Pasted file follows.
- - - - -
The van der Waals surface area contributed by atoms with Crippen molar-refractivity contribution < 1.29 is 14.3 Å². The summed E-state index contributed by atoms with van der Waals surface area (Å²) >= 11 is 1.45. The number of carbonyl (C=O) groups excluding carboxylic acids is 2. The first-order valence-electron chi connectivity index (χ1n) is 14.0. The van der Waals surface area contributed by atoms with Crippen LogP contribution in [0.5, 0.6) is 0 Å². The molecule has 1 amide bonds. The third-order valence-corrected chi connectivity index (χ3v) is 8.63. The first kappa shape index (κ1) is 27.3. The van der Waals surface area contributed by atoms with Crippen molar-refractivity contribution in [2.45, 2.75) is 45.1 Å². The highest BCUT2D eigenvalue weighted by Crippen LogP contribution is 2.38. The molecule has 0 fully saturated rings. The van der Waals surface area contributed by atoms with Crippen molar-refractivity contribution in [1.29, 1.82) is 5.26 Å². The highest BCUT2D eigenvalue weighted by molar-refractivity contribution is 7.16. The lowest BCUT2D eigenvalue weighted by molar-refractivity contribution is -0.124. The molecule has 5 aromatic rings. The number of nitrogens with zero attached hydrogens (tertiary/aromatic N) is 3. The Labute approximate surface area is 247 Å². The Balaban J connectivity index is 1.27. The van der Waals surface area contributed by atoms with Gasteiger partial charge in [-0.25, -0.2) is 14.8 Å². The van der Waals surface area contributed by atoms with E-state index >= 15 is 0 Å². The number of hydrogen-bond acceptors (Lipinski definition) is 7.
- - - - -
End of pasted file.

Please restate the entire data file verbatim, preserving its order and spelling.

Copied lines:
The van der Waals surface area contributed by atoms with Crippen molar-refractivity contribution < 1.29 is 14.3 Å². The summed E-state index contributed by atoms with van der Waals surface area (Å²) >= 11 is 1.45. The number of carbonyl (C=O) groups excluding carboxylic acids is 2. The first-order valence-electron chi connectivity index (χ1n) is 14.0. The van der Waals surface area contributed by atoms with Crippen LogP contribution in [0.5, 0.6) is 0 Å². The molecule has 1 amide bonds. The third-order valence-corrected chi connectivity index (χ3v) is 8.63. The first kappa shape index (κ1) is 27.3. The van der Waals surface area contributed by atoms with Crippen molar-refractivity contribution in [2.45, 2.75) is 45.1 Å². The highest BCUT2D eigenvalue weighted by Crippen LogP contribution is 2.38. The molecule has 0 fully saturated rings. The van der Waals surface area contributed by atoms with Crippen molar-refractivity contribution in [1.29, 1.82) is 5.26 Å². The highest BCUT2D eigenvalue weighted by molar-refractivity contribution is 7.16. The lowest BCUT2D eigenvalue weighted by molar-refractivity contribution is -0.124. The molecule has 5 aromatic rings. The number of nitrogens with zero attached hydrogens (tertiary/aromatic N) is 3. The Labute approximate surface area is 247 Å². The Balaban J connectivity index is 1.27. The van der Waals surface area contributed by atoms with Gasteiger partial charge in [-0.25, -0.2) is 14.8 Å². The van der Waals surface area contributed by atoms with E-state index >= 15 is 0 Å². The number of hydrogen-bond acceptors (Lipinski definition) is 7.